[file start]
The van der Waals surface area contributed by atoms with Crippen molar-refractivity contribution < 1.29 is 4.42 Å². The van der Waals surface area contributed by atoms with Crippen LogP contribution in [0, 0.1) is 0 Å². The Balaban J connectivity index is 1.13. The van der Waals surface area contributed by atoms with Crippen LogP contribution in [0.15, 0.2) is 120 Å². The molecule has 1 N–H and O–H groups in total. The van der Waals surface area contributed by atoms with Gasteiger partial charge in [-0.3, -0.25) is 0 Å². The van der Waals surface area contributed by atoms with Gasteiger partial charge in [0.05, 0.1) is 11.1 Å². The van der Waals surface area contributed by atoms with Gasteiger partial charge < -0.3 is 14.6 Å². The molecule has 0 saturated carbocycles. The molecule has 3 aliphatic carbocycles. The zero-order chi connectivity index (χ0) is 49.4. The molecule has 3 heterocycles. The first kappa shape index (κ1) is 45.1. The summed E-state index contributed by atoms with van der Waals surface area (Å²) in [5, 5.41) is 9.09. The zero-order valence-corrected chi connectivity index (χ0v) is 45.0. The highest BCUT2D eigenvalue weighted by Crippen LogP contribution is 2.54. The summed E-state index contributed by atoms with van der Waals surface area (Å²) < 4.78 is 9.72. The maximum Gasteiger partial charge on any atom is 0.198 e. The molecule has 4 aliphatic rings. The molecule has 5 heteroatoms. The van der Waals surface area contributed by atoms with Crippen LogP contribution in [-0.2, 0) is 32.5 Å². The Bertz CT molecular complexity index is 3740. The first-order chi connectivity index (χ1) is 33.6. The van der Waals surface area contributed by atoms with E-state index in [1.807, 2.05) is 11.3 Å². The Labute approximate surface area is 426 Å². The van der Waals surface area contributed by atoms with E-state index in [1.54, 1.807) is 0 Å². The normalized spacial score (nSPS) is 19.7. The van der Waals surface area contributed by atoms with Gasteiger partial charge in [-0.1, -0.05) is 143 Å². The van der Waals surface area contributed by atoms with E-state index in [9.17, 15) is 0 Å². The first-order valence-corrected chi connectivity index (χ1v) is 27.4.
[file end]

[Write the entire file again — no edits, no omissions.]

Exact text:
The van der Waals surface area contributed by atoms with Crippen molar-refractivity contribution < 1.29 is 4.42 Å². The van der Waals surface area contributed by atoms with Crippen LogP contribution in [0, 0.1) is 0 Å². The Balaban J connectivity index is 1.13. The van der Waals surface area contributed by atoms with Crippen LogP contribution in [0.15, 0.2) is 120 Å². The molecule has 1 N–H and O–H groups in total. The van der Waals surface area contributed by atoms with Gasteiger partial charge in [-0.3, -0.25) is 0 Å². The van der Waals surface area contributed by atoms with Gasteiger partial charge in [0.05, 0.1) is 11.1 Å². The van der Waals surface area contributed by atoms with Gasteiger partial charge < -0.3 is 14.6 Å². The molecule has 0 saturated carbocycles. The molecule has 3 aliphatic carbocycles. The zero-order chi connectivity index (χ0) is 49.4. The molecule has 3 heterocycles. The first kappa shape index (κ1) is 45.1. The summed E-state index contributed by atoms with van der Waals surface area (Å²) in [5, 5.41) is 9.09. The zero-order valence-corrected chi connectivity index (χ0v) is 45.0. The highest BCUT2D eigenvalue weighted by Crippen LogP contribution is 2.54. The summed E-state index contributed by atoms with van der Waals surface area (Å²) < 4.78 is 9.72. The maximum Gasteiger partial charge on any atom is 0.198 e. The molecule has 4 aliphatic rings. The molecule has 5 heteroatoms. The van der Waals surface area contributed by atoms with Crippen LogP contribution in [-0.2, 0) is 32.5 Å². The Bertz CT molecular complexity index is 3740. The first-order chi connectivity index (χ1) is 33.6. The van der Waals surface area contributed by atoms with E-state index in [1.807, 2.05) is 11.3 Å². The Labute approximate surface area is 426 Å². The van der Waals surface area contributed by atoms with E-state index in [1.54, 1.807) is 0 Å². The normalized spacial score (nSPS) is 19.7. The van der Waals surface area contributed by atoms with Gasteiger partial charge in [-0.1, -0.05) is 143 Å². The van der Waals surface area contributed by atoms with E-state index in [9.17, 15) is 0 Å². The first-order valence-corrected chi connectivity index (χ1v) is 27.4.